Superstition Review Editors roamed the corridors and booths of the AWP Annual Conference and Bookfair to find both past contributors and literary legends. We found some familiar faces and made some new connections, and we wanted to give our readers a front row seat to the action. This AWP Recap comes from SR Intern Samantha Allen.
In her keynote address, Margaret Atwood talked about the old English root of the word “craft.” Craft, she noted, is the en vogue word for what writers do; chances are you have encountered the phrase the craft of writing many times in recent years. “Craft” comes from a word that means skill, implying a strength that comes from practice. Ms. Atwood reflected that craft is not something inherent, like artistic genius, but something you must work at.
This rang true for me as I attended the panels at my first AWP conference. As a creative writing student, I’ve always had a sense of how much work goes into being a writer. But it wasn’t until I sat among crowds of writers scribbling away at their notepads that I understood how devoted they all are to the craft. Around 10,000 people attended the AWP conference this year, 3,000 of whom were students. And almost every one of them is or aspires to be a writer.
Admittedly, in the weeks leading up to AWP, I was nervous. I worried I would be overwhelmed, or get lost, or lose the ability to form articulate sentences in front of important writers. The first morning of the conference, interview editor Erin Caldwell and I were so apprehensive we didn’t notice when the cab driver gave us the wrong change, fleecing us out of $10. Then we sat down at our first panel. After a few minutes of frantic note-taking, the anxiety disappeared. Everyone else was jotting down notes with the same level of devotion, laughing at the same nerdy jokes, flipping through the schedule of events with the same look of awe-struck frenzy. I had a sense of coming home; I was among my people.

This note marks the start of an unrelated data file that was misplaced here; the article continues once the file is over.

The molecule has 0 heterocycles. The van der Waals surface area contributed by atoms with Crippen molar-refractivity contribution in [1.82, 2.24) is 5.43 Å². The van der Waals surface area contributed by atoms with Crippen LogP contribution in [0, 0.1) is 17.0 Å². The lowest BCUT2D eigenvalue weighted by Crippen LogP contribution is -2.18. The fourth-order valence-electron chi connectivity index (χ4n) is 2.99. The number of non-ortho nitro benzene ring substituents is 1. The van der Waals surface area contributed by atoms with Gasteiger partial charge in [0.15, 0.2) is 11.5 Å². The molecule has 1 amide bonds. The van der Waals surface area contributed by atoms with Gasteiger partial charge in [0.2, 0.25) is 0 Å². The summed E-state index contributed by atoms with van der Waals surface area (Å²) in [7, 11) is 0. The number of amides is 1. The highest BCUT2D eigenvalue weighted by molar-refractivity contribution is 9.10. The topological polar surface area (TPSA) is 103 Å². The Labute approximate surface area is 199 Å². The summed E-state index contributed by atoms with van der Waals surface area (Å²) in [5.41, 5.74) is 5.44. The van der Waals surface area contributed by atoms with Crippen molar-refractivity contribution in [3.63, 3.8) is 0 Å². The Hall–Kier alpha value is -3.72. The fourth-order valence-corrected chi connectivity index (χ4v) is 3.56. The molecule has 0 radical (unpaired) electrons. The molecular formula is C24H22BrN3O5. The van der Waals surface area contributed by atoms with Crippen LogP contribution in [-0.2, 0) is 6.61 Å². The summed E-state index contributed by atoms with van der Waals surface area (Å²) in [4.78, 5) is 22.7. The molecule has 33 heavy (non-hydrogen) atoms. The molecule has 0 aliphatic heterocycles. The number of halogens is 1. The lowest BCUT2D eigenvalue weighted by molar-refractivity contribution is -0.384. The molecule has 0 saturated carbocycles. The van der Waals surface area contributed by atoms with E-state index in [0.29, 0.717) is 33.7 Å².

Being among so very many of “my people” was an especially profound experience when a panelist would read a passage from a classic work aloud to make a point. During one panel on points of view in fiction, a panelist read a long excerpt from Richard Yates’ Revolutionary Road. While he was reading aloud, I was utterly transported into the work, and when it ended, I could tell I was not the only one who felt as though I was waking from a dream. The communality of this experience – sitting among a crowd being entranced by a story – was moving in a primal way. The discussion of the technical elements that created that moment of transcendence was rendered far more impactful by the experience of being in a community. Moments like that made it easy to branch out and make friends. I learned that it’s a big world, but also a small and welcoming one.
Now that I’m home and have had a chance to think about my first time at AWP, I want to extend a heartfelt thank you to the supporters of Superstition Review. Of those 3,000 or so students at the conference this weekend, we encountered only one other publication run by undergraduate students. No other publication we met at AWP, however, gives undergraduates the same experience working with renowned writers and high-quality work that Superstition Review does. Seeing so many other publications represented at the seemingly endless bookfair reminded me just how unique we are. We are the first undergraduate-run magazine to publish a long list of nationally recognized authors, and every person we met who was familiar with our publication expressed admiration for our mission. If it wasn’t for our readers and contributors, I never would have had the incredible experience I was lucky enough to have this weekend, and for that I thank all of you.
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